Potential Side Effects
Risks & Benefits
Before beginning or continuing therapy with Bio-Identical Hormone Replacement Therapy (BHRT), it is critical that you understand the risks and benefits. Although BHRT is not a new field of medicine, the therapeutic methodologies used by Optimal T Clinic may include novel therapies. Hormones such as Estrogen, Progesterone, and Testosterone, as well as additional therapies for thyroid function and Vitamins D and B12, may be recommended as part of therapy. Testosterone therapy is a method of increasing a woman's sexual desire, muscular mass, or physical function.
Women who are on estrogen medication, have had their ovaries removed, have an adrenal system issue, or have hypopituitarism may benefit from testosterone therapy. It is linked to the alleviation of menopausal symptoms (hot flashes, vaginal dryness, incontinence, and urinary urgency). Testosterone may also improve mental clarity and concentration.
In some cases, testosterone treatment has been demonstrated to boost bone density, decrease body fat and cellulite, improve collagen in the skin, reduce wrinkles, and increase lean muscle mass.
Some studies also link testosterone medication to lower cardiac risk and breast protection, particularly in individuals receiving estrogen therapy.
BHRT will not be recommended for pregnant woman, or women who are trying to get pregnant.
Bloating, breakthrough bleeding, breast swelling and tenderness, clitoral enlargement, fluid retention, weight gain, liver cysts, mood swings, acne, hair growth, vocal changes, sleep apnea, heightened cholesterol levels, or increased red blood cells are all possible side effects of BHRT (secondary erythrocytosis which is not harmful, confused with polycythemia vera). Endometrial, uterine, or breast cancer, blood clots, stroke, gallbladder disease, or high blood pressure may be raised in some people. Certain forms of BHRT are more dangerous, and each woman's risk varies according on her health history and lifestyle, therefore it is critical to consult with your Provider before commencing therapy.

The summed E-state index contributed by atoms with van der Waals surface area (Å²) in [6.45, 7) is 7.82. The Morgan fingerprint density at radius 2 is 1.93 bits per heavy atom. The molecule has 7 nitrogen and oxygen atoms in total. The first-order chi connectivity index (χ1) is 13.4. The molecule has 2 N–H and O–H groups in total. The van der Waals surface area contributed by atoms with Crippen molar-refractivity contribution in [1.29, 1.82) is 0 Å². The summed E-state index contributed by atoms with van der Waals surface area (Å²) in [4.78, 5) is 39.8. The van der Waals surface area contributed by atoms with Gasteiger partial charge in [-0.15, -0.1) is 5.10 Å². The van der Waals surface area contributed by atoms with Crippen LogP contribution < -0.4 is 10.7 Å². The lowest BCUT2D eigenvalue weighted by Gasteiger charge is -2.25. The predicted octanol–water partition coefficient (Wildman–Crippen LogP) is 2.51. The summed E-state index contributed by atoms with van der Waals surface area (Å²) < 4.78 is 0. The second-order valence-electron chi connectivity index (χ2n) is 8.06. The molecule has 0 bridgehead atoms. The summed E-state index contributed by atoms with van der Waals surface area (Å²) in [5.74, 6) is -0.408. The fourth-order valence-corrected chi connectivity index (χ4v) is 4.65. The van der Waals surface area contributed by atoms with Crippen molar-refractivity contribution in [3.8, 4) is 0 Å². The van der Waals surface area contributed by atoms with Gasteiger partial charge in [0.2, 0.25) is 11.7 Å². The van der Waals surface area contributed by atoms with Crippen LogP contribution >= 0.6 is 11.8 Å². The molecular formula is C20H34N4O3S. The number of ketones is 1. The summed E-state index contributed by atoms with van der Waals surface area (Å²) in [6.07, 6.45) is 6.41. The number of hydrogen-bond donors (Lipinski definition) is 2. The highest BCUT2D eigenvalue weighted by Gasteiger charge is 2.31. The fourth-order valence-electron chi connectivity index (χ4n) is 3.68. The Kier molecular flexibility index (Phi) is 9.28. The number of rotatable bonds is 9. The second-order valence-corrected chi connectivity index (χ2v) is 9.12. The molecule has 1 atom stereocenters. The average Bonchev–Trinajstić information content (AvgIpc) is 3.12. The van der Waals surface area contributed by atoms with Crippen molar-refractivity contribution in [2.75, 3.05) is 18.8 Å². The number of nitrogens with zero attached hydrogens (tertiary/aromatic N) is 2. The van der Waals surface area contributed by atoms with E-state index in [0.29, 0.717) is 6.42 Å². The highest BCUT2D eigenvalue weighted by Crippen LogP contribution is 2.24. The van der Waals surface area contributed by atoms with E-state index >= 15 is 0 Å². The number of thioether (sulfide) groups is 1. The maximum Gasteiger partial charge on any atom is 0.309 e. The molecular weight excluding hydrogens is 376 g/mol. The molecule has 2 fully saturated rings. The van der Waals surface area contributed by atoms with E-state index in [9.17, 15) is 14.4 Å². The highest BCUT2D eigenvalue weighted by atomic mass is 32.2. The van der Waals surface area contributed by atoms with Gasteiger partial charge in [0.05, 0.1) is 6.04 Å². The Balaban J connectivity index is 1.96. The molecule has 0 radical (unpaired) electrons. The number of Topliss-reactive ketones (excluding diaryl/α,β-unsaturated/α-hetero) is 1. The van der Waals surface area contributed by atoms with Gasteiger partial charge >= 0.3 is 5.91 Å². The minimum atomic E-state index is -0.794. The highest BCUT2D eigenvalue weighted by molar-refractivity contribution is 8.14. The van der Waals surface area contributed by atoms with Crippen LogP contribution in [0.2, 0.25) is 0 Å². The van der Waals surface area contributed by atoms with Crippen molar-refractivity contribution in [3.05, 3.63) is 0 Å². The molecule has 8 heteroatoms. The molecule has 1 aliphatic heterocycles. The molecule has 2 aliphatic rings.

When the Food and Medicine Administration (FDA) approves a drug for medical use, the producer creates a "label" to describe how to use it. Once a medicine has been authorized by the FDA, physicians may use it "off-label" for other purposes if they are well-informed about the product, base their usage on strong scientific principles and sound medical evidence, and keep records of its use and effects. The FDA only approves testosterone for use in men. This means that physician-directed low-dose testosterone treatment in women is "off-label." Because Testosterone therapy is "off label," your health insurance will most likely not cover it. This implies you'll have to pay for these services right now.
To learn more about side effects and contraindications for these drugs by contacting your Provider or the FDA at 1-800-FDA-1088 or www.fda.gov/medwatch.